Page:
As you can see, extracts are incredibly concentrated and powerful versions of natural products and ingredients. Extracts open a world of possibilities for food and beverage applications regarding flavors, aromas, nutrients, scalability, logistics, and overall business.


Extracts have been used in the food and beverage industry for decades, however, the applications have been limited due to potential incompatibilities with extraction methods and product yields. For example, we learned that solvent extraction may leave chemical residues in the extract yields, which restricts them from being used in certain products or applications. Similarly, if certain extracts lose their heat-sensitive nutrients and compounds, they are no longer beneficial in functional, health-oriented products.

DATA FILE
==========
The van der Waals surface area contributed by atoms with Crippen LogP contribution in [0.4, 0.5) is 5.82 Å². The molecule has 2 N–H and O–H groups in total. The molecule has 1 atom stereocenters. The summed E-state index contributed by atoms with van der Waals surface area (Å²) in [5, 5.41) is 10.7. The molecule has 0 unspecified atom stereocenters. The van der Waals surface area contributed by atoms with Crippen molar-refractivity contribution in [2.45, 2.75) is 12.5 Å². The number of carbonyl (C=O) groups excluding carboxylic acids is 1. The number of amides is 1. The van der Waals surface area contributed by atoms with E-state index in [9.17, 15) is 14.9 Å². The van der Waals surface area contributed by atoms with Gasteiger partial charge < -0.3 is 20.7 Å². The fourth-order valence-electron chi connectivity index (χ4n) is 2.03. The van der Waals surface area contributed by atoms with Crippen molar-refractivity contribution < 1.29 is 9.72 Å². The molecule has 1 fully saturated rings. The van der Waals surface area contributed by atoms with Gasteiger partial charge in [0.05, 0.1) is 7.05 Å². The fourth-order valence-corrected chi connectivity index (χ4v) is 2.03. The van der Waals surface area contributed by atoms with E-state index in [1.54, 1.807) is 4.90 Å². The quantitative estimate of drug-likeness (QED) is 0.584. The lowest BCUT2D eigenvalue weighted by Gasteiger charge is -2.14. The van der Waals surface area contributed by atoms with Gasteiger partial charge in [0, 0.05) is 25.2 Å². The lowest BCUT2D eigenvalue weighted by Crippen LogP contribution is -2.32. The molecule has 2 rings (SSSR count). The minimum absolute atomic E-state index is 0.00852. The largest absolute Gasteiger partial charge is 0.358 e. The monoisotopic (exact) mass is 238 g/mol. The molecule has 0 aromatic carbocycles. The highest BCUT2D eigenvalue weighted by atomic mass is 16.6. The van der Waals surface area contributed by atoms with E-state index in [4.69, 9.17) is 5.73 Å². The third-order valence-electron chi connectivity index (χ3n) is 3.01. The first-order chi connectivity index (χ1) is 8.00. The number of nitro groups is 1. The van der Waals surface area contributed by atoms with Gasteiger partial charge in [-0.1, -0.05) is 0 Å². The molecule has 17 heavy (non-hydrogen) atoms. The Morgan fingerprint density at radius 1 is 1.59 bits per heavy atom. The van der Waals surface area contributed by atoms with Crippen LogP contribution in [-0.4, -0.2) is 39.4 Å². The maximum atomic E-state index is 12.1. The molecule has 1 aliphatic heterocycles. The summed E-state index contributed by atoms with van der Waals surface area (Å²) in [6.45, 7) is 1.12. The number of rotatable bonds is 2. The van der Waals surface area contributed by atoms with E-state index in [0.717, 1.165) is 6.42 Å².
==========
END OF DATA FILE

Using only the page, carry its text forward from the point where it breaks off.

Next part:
Water-Solubility Solution


Finally, a major obstacle in utilizing extracts in food and beverage applications has been overcoming the hydrophobic nature of oils and oleoresins. Hydrophobic simply means to repel water, or not mixable in water. The ways around this have been to emulsify the oils and oleoresins using additional chemical solvents, which may change the purity, consistency, function, or flavor of the oil and oleoresin extracts.

           

Over the past 25 years, Primal Essence has perfected a natural, proprietary technique to render oils and oleoresins water-soluble, without using chemicals or artificial additives. This natural process allows the food and beverage industry to use pure, unaltered extracts into water-based applications, and allow for organic-compliant and organic certifications that were not possible before. Finally, the concentration of water-soluble extracts provides an economic, efficient, and powerful option for pure flavoring agents and functional ingredients.